Motorola Cuts Could Be Bad News for Windows Mobile

motorolaqMotorola will soon lay off as much as 50 percent of its handset division, according to mobile industry blog, PhoneScoop, citing an unnamed source said to be familiar with Motorola’s plans. The post also claims that Motorola (s mot) will skip the CTIA Wireless trade show in April, and will slash the number of new phones it releases this year down to a dozen. And going forward, at least according to PhoneScoop, the company will only make Google (s goog) Android-based smartphones. (Microsoft has already removed Motorola from the list of Windows Mobile smart phones on its website.)

“We don’t comment on rumors,” a Motorola spokesperson said when questioned about the veracity of this information. A quick glance at the track record of Motorola’s money-losing handset division over the past two years will show, however, that it’s in dire need of some sort of resuscitation.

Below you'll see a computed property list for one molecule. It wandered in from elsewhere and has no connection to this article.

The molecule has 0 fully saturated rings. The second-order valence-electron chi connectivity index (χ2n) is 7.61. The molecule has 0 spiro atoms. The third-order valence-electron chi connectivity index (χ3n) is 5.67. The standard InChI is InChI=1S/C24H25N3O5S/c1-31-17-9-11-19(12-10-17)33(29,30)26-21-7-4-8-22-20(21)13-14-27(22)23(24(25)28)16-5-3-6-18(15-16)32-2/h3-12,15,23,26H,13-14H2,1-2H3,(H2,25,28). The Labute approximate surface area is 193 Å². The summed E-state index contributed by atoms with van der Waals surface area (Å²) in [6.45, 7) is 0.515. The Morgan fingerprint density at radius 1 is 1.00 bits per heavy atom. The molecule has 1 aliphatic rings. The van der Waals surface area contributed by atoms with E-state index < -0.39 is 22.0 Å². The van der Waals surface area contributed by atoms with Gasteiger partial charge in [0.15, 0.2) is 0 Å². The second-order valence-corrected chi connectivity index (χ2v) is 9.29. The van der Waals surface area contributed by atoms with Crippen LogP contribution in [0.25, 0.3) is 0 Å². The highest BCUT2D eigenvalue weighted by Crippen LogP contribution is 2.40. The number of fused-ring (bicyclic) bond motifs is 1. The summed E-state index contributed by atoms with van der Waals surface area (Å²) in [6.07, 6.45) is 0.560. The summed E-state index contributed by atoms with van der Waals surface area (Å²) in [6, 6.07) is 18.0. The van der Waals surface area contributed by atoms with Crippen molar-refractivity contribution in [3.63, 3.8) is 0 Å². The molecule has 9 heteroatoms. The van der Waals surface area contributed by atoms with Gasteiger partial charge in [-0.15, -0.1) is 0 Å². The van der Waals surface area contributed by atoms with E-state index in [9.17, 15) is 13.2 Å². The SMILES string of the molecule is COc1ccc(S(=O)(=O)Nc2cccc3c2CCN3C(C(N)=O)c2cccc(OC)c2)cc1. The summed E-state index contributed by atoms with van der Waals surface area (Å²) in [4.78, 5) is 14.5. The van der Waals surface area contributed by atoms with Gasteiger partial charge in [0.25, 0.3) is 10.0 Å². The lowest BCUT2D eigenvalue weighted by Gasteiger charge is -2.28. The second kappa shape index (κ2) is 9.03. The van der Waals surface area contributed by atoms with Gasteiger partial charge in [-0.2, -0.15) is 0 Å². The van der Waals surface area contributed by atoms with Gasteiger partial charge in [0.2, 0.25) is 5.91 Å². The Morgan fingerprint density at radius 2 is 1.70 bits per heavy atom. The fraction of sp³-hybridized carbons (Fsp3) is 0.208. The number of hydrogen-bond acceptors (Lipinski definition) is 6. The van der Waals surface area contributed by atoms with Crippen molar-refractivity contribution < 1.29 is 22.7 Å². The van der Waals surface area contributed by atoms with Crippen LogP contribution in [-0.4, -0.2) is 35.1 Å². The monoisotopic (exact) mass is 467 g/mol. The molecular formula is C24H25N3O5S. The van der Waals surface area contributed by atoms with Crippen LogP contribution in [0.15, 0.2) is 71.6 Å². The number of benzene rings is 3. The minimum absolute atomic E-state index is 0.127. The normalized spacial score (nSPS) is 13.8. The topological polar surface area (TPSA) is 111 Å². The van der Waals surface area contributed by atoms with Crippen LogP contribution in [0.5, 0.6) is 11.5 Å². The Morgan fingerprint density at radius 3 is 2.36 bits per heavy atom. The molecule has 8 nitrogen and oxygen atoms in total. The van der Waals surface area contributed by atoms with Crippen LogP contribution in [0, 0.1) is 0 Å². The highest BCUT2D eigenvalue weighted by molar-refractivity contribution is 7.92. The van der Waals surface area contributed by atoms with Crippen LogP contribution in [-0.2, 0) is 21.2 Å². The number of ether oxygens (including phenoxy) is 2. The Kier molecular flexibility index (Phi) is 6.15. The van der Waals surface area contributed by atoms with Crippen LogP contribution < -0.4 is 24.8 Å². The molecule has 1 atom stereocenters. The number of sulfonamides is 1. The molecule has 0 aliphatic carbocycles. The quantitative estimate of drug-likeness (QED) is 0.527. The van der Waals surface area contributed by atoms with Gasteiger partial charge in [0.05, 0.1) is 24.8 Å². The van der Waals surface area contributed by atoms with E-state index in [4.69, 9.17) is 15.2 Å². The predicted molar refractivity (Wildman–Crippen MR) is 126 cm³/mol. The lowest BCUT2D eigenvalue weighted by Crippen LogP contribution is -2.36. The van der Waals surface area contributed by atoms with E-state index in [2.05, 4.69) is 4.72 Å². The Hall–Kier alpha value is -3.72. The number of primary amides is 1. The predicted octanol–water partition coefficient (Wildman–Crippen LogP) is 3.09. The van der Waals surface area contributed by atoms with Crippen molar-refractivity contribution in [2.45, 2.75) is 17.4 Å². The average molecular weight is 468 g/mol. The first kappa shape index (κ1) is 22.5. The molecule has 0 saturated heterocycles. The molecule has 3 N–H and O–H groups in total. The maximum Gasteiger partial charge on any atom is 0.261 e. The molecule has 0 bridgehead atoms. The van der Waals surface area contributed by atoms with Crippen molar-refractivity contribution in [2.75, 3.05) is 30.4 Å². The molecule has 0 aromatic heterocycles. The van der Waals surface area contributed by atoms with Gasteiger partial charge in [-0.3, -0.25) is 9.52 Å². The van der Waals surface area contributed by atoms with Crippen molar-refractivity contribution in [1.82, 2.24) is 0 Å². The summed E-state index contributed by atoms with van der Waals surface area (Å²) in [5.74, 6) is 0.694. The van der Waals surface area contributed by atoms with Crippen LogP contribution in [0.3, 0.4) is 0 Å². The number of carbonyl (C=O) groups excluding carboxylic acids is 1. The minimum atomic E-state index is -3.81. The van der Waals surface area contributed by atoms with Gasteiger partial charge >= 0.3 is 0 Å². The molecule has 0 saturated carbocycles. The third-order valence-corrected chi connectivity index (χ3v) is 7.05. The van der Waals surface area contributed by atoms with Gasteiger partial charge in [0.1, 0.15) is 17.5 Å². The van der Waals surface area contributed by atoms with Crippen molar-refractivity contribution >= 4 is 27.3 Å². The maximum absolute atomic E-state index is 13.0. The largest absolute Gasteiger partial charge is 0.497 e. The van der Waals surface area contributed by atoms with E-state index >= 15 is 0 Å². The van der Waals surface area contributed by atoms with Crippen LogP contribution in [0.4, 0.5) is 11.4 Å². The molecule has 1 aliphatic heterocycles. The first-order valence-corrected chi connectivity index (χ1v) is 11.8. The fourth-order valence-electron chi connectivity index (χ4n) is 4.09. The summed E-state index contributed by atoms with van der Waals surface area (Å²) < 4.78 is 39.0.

But while Nokia (s nok), Samsung and LG are poised to benefit from a decision by Motorola to limit its offerings, such a move to bet solely on Android would not be so good for Microsoft (s msft) and its Windows Mobile OS. Last year, I pointed out that Andorid was going to become a thorn in Microsoft’s side and would cause more problems for Windows Mobile than it would impact other smartphone vendors. To date, Motorola, Samsung and HTC have been the three major vendors pushing Windows Mobile smartphones, so Motorola’s withdrawal is likely to be acutely felt in Redmond. HTC, another Microsoft loyalist has planned quite a few new Android-based phones for 2009, ones that are being welcomes by phone companies as well.

Then again, maybe Microsoft already knows about Motorola’s rumored plans. If so, it would lend weight to the software company’s recent (grandiose) claim that it wants to limit the number of vendors to whom it licenses its operating system. “I’d rather have fewer devices and be more focused,” Todd Peters, V-P of marketing for the Windows Mobile division, told The New York Times, because it allows phone makers to get better “integration” between the phone and the operating system. Sort of like RIM (s rimm) and the iPhone, I guess. Microsoft will make some sort of a major announcement in Barcelona next month. The word on the street is that they will be showing off Windows Mobile 7.0.